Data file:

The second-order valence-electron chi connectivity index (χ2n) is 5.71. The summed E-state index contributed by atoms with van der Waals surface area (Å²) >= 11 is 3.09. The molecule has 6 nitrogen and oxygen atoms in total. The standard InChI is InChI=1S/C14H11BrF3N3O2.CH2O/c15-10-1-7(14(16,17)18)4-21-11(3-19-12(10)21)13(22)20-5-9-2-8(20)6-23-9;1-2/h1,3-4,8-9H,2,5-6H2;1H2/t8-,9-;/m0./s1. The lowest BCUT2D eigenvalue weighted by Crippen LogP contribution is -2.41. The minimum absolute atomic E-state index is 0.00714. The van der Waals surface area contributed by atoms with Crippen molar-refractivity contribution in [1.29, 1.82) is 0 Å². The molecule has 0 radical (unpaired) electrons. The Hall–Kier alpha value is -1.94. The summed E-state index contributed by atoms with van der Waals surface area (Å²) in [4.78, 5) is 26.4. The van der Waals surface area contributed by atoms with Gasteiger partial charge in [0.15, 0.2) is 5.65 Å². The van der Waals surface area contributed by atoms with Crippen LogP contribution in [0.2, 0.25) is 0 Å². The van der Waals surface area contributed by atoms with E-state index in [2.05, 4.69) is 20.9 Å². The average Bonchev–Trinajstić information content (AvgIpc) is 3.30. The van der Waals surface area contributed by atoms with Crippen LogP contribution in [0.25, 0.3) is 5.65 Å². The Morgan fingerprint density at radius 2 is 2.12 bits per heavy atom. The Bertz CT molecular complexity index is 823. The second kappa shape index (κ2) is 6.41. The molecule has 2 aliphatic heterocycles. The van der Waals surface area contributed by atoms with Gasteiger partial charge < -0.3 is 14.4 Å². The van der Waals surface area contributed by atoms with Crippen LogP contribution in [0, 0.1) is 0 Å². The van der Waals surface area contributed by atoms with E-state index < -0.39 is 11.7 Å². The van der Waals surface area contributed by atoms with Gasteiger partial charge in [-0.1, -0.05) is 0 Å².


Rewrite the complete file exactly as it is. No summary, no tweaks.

The second-order valence-electron chi connectivity index (χ2n) is 5.71. The summed E-state index contributed by atoms with van der Waals surface area (Å²) >= 11 is 3.09. The molecule has 6 nitrogen and oxygen atoms in total. The standard InChI is InChI=1S/C14H11BrF3N3O2.CH2O/c15-10-1-7(14(16,17)18)4-21-11(3-19-12(10)21)13(22)20-5-9-2-8(20)6-23-9;1-2/h1,3-4,8-9H,2,5-6H2;1H2/t8-,9-;/m0./s1. The lowest BCUT2D eigenvalue weighted by Crippen LogP contribution is -2.41. The minimum absolute atomic E-state index is 0.00714. The van der Waals surface area contributed by atoms with Crippen molar-refractivity contribution in [1.29, 1.82) is 0 Å². The molecule has 0 radical (unpaired) electrons. The Hall–Kier alpha value is -1.94. The summed E-state index contributed by atoms with van der Waals surface area (Å²) in [4.78, 5) is 26.4. The van der Waals surface area contributed by atoms with Gasteiger partial charge in [0.15, 0.2) is 5.65 Å². The van der Waals surface area contributed by atoms with Crippen LogP contribution in [0.2, 0.25) is 0 Å². The van der Waals surface area contributed by atoms with E-state index in [2.05, 4.69) is 20.9 Å². The average Bonchev–Trinajstić information content (AvgIpc) is 3.30. The van der Waals surface area contributed by atoms with Crippen LogP contribution in [0.25, 0.3) is 5.65 Å². The Morgan fingerprint density at radius 2 is 2.12 bits per heavy atom. The Bertz CT molecular complexity index is 823. The second kappa shape index (κ2) is 6.41. The molecule has 2 aliphatic heterocycles. The van der Waals surface area contributed by atoms with Gasteiger partial charge < -0.3 is 14.4 Å². The van der Waals surface area contributed by atoms with Crippen LogP contribution in [0, 0.1) is 0 Å². The van der Waals surface area contributed by atoms with E-state index < -0.39 is 11.7 Å². The van der Waals surface area contributed by atoms with Gasteiger partial charge in [-0.1, -0.05) is 0 Å².